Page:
As part of efforts to get more people connected to the internet, Facebook unveiled a new partner ecosystem program called Express Wi-Fi Certified that allows Wi-Fi access point vendors to build Wi-Fi hardware compatible with Express Wi-Fi.
The initial Certified partners are Arista, Cambium Networks and Ruckus Networks.
Even though it sounds a lot like Wi-Fi Certified, which is how the Wi-Fi Alliance brands its program, Express Wi-Fi Certified is specific to Facebook. It's designed to get people connected where it’s often difficult or costly to provide internet services. Facebook partners with local internet service providers and mobile network operators to provide the Wi-Fi, and people usually access the hotspots by signing up with a participating retailer and buying a prepaid data package.
Facebook’s Express Wi-Fi is currently available with 10 partners in five countries: India, Indonesia, Kenya, Nigeria and Tanzania. It’s not currently something they’re pursuing in the U.S.
Part of the mission of Express Wi-Fi Certified is to address some of the challenges inherit in Wi-Fi.
“We started Express Wi-Fi basically with a mission to bring more people online with fast and affordable Wi-Fi,” said Guy Mordecai, product lead for Facebook’s Express Wi-Fi, which is part of the same Connectivity team that is pursuing the Telecom Infra Project (TIP) and Terragraph. Early on in the process, “we just realized there’s a lot of challenges.”
Facebook started conversations with vendors about 18 months ago about ways to build better access points. What they came up with are new access points that help devices better detect registration pages and more accurately account for the amount of Wi-Fi data consumed.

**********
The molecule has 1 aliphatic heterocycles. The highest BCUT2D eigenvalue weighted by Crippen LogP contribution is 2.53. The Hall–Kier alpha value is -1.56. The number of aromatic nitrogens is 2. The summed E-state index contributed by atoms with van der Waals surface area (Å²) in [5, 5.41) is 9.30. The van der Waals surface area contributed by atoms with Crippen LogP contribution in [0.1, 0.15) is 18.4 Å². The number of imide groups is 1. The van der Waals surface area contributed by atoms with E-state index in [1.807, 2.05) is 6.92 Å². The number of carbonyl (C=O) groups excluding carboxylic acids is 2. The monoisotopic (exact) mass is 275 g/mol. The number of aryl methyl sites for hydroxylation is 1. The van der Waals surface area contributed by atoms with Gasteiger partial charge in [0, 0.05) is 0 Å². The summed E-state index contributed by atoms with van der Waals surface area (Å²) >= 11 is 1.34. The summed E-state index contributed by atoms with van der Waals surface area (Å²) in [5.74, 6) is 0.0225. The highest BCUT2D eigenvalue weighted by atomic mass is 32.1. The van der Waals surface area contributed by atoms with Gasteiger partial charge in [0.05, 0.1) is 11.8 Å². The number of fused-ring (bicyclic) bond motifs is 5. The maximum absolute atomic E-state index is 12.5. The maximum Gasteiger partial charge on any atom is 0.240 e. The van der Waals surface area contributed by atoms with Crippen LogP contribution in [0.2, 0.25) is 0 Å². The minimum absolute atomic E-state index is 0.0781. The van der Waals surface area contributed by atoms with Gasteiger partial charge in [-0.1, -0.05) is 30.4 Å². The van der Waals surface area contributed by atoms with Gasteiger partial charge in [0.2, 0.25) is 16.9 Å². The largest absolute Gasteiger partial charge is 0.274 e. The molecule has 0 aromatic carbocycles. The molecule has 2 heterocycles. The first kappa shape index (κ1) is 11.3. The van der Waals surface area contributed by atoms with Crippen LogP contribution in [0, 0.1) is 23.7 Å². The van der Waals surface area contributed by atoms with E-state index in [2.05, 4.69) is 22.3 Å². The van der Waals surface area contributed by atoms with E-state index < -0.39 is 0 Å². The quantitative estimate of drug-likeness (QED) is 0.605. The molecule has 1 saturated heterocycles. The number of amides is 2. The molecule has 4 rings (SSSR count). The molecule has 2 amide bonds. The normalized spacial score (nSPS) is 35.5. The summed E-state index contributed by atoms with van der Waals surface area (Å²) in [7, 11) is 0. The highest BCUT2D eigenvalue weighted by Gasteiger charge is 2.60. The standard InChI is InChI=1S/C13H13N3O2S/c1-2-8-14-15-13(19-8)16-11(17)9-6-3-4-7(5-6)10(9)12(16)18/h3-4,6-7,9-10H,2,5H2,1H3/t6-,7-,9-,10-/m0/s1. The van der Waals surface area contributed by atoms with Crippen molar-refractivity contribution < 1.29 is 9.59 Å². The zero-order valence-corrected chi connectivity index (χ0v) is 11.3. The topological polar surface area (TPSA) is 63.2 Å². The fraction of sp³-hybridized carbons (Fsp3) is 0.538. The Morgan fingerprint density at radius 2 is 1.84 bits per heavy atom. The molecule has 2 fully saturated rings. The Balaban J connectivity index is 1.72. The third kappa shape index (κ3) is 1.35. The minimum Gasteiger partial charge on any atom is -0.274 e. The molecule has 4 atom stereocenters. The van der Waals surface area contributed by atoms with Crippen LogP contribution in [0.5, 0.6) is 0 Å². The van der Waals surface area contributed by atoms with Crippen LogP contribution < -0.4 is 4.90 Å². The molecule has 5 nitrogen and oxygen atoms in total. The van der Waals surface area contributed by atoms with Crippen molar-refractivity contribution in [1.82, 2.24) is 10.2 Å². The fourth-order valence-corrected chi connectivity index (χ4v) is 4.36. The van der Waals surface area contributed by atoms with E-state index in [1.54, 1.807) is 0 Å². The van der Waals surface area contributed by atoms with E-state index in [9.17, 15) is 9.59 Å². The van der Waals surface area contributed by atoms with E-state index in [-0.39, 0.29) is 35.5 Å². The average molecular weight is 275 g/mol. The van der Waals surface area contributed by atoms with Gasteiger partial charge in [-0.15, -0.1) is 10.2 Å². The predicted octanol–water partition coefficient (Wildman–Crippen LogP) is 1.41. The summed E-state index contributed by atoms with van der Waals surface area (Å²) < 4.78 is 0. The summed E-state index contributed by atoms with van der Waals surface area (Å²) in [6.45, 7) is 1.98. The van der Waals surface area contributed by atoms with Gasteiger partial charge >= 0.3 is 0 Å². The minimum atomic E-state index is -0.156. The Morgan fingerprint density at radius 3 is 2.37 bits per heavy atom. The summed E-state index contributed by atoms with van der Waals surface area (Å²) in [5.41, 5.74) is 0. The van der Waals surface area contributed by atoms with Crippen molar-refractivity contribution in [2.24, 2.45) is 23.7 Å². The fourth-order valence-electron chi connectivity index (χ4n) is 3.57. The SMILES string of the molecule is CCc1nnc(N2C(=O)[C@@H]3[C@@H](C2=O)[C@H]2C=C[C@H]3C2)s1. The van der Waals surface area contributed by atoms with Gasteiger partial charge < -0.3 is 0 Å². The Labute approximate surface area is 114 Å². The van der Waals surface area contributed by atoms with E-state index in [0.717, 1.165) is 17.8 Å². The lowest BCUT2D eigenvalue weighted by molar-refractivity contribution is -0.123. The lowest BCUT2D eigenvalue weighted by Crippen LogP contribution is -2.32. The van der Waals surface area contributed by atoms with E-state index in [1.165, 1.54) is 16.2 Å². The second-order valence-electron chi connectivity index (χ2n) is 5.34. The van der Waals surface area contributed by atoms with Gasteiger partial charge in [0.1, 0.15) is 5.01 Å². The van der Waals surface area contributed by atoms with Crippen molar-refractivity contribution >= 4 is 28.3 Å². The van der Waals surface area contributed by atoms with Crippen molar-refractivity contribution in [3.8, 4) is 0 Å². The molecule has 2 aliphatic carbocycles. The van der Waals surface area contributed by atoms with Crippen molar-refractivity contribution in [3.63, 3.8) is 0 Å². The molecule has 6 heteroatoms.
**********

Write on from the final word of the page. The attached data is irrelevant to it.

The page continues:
Partnering with a handful of vendors helped to address some of Wi-Fi’s gaps. At its core, Wi-Fi is hyper-localized and not designed for the kind of scale that macro cellular networks are designed to handle. “Our motivation is to make Wi-Fi better,” Mordecai told FierceWirelessTech.
In order to work with Express Wi-Fi software, individual hotspots must be able to perform two key tasks: authenticate people who want to use a hotspot and account for the Wi-Fi data they use, according to Mordecai.
Ruckus, an Arris company, has been working with Facebook since the beginning of the project in 2015. In some ways, it’s similar to how Ruckus technology is being used in Google Station Wi-Fi hotspots in India, Indonesia and Mexico.
The Express Wi-Fi initiative uses both indoor and outdoor Wi-Fi access points from Ruckus, but Ruckus’ portfolio of outdoor products is particularly germane to the effort, according to Bart Giordano, vice president, Worldwide Business Development and Cloud at Ruckus Networks.
In areas where Express Wi-Fi is being deployed, there can be a lot of challenging environments, whether it’s the rainy season, a dust storm or wild fluctuations in temperature. It’s important to get costs of maintenance down so that the initiative becomes self-sustaining in these areas. “Our outdoor products are meant to withstand those types of conditions,” Giordano told FierceWirelessTech. “I think we have a strong technology advantage.”
All Ruckus products are Hotspot 2.0 compliant; it’s up to its clients whether they want to trigger that functionality. Giordano said some incremental changes were made to its gear for the Facebook initiative and those remain standard in its line of products.